'We had to kiss through masks': 35 couples marry at National Museum instead of ROM building

Mr Kyle and Ms Marilyn getting married at the National Museum on June 15, 2020.
Mr Kyle and Ms Marilyn getting married at the National Museum on June 15, 2020.PHOTO: KYLE

SINGAPORE - Tying the knot these days is a stressful affair, with plans disrupted by the coronavirus and masks to be worn at all times.

For Ms Jocelyn Hor on her big day on Monday (June 15), there was an added layer of confusion when she turned up at the wrong building.

The 33-year-old assistant marketing manager and her 35-year-old husband, Mr Lex Tang, were ushered from the Registry of Marriages (ROM), where they thought they would be married, to the National Museum for their solemnisation ceremony.

"We had missed the e-mail saying that we would be married at the National Museum (and not the ROM building), so we actually reported there first."

"The National Museum was still really nice, though. The solemnisation room was bigger and the QR code scanning to get in made us feel very safe."

The scan was part of the authorities' contact-tracing efforts and to keep track of those entering and exiting the function rooms.

Ms Hor and Mr Tang were among 35 couples who had their marriage solemnised there on Monday. An ROM spokesman said it was the first day the in-house civil ceremonies were held at the National Museum to ensure safe management measures were maintained.

ROM continues to "strongly encourage couples to opt for marriage solemnisations via video link". The Registry of Muslim Marriages (ROMM) building continues to host Muslim weddings. It shares a building with ROM. 

For their big day, Ms Hor prepared custom-made couple masks for their eight guests and reminded her grandmother to wear one suited to an important day in her life.

Her grandmother gamely played along, buying a floral-patterned one from a nearby shop. Ms Hor and Mr Tang, a systems engineer, later had a group photo taken in front of the National Museum with their families.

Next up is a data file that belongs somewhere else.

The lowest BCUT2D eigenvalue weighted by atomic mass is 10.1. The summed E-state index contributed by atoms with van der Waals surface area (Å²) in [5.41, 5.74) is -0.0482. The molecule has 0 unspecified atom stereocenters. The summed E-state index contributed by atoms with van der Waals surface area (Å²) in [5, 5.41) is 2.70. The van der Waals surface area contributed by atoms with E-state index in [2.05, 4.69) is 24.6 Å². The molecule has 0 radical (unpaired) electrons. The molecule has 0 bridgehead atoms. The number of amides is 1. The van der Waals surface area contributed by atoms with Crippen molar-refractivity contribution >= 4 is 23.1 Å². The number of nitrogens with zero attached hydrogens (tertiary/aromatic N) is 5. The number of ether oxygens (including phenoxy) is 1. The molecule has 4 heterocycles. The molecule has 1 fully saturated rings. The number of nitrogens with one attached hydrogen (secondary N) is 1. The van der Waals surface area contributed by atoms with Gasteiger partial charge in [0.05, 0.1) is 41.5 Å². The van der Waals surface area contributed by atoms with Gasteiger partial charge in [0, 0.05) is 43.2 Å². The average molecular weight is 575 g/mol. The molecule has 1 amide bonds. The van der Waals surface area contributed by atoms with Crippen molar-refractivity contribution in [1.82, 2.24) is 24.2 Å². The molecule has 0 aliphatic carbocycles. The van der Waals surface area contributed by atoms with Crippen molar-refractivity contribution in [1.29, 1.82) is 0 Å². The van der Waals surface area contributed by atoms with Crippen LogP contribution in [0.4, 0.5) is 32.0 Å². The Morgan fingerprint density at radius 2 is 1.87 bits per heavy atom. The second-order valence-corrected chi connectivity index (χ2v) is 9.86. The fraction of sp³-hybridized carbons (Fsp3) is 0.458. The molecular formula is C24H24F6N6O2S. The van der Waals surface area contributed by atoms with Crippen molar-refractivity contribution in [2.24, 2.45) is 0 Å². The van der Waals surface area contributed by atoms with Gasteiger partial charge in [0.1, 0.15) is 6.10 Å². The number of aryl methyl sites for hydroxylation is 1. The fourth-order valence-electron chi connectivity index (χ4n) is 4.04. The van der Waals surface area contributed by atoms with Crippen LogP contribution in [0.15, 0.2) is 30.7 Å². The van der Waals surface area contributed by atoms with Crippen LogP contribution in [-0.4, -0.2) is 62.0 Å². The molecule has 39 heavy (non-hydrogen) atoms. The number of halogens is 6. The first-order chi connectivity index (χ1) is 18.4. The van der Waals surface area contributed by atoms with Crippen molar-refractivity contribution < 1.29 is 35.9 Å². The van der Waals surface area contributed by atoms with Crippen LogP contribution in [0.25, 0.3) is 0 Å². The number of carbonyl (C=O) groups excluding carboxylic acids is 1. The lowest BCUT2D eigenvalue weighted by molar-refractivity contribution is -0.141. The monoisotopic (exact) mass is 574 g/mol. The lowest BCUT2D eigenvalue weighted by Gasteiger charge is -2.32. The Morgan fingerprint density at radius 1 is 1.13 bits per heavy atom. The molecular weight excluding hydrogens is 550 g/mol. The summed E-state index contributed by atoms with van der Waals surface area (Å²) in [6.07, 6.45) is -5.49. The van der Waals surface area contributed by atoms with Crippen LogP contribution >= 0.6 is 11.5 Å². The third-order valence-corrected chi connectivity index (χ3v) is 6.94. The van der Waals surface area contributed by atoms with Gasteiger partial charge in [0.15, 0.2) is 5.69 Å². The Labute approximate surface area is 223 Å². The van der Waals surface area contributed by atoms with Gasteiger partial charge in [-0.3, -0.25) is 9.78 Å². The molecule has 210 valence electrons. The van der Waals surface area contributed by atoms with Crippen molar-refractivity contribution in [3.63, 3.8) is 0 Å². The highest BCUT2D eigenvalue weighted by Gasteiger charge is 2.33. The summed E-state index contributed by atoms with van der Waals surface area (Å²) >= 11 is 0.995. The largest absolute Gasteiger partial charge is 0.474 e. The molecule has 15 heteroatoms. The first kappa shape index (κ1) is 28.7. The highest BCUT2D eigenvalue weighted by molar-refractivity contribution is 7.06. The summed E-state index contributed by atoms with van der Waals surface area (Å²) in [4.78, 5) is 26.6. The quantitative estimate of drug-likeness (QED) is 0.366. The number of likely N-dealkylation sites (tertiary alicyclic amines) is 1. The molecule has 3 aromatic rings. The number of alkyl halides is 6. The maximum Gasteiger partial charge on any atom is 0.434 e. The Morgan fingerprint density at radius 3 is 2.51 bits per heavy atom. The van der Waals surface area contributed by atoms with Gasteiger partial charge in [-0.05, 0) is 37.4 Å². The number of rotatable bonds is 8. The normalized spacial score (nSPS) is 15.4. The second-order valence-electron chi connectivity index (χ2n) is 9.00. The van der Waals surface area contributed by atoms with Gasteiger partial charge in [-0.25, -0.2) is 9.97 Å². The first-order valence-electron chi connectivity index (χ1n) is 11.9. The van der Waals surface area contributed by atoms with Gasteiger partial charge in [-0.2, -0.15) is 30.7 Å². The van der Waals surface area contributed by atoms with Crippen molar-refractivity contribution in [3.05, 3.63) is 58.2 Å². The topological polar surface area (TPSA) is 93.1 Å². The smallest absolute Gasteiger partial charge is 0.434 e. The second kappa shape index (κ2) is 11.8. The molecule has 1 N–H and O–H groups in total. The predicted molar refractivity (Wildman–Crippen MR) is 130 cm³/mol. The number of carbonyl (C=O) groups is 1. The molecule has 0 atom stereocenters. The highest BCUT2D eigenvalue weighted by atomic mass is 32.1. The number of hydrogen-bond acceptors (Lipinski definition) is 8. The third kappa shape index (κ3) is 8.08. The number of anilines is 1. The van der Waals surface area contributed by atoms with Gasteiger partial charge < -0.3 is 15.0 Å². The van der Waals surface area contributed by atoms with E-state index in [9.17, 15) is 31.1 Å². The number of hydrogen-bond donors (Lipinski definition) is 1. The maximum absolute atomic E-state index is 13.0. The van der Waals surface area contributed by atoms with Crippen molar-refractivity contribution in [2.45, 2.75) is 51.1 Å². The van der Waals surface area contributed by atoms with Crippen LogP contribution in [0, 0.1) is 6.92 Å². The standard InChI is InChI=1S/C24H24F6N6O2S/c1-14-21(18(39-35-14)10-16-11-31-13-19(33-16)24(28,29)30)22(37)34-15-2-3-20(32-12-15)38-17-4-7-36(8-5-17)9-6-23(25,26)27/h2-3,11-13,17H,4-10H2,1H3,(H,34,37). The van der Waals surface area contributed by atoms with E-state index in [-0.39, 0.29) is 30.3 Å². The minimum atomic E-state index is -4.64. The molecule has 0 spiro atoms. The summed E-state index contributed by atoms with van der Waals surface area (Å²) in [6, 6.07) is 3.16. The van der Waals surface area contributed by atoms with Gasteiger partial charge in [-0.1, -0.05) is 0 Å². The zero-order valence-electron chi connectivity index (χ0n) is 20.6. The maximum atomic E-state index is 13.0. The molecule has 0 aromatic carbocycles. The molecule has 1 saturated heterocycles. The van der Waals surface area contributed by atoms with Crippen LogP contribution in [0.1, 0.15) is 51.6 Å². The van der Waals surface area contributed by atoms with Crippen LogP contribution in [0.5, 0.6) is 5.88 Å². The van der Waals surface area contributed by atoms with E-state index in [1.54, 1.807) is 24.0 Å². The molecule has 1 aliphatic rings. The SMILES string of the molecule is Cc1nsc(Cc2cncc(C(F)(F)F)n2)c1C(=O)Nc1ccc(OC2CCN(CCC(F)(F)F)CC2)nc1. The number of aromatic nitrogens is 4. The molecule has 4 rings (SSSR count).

Ms Hor said: "We are so glad to still be able to have the experience of getting married in person. Fingers crossed that we can receive the keys to our new BTO (built-to-order) flat on schedule by the end of the year."


Ms Jocelyn Hor and Mr Lex Tang getting married in their customised couple masks at the National Museum on June 15, 2020. PHOTO: JOCELYN HOR

Another couple who said "I do" in the National Museum on Monday was Mr Kyle and Ms Marilyn, who are both 35. They want to be known only by their first names.

They were both glad that they did not have to postpone their wedding as "everything else has been postponed", including the Shangri-La banquet they had planned to throw for their family and friends.

 
 

Mr Kyle said the solemnisation rooms at the ROM building are better decorated than the functional rooms at the National Museum, which he saw when his brother was married there last year.

Ms Marilyn, however, said the experience made it all the more memorable. In particular, she found it "funny that we had to kiss through our masks when (the solemniser) said, 'You may kiss the bride'".


Mr Kyle and Ms Marilyn getting married at the National Museum on June 15, 2020. PHOTO: KYLE

A camera livestreamed the ceremony to their friends via Zoom.

Ms Chung May Khuen, the director of the National Museum, said: "The National Museum has always been a popular site for couples to have their wedding pictures taken. Hence, when our neighbour ROM reached out to us about using our space during these extraordinary times, we did not hesitate.

 
 

"We are happy to be able to continue to be a part of this important milestone in their lives, providing couples and their loved ones with a beautiful and safe environment to commemorate their special day with us."

Museums remain close to visitors in phase two of Singapore's reopening.

From Friday, couples can also hold their solemnisations at other reopened venues, including function rooms in hotels, restaurants and places of worship - capped at 20 participants or the safe capacity of the venue, whichever is lower.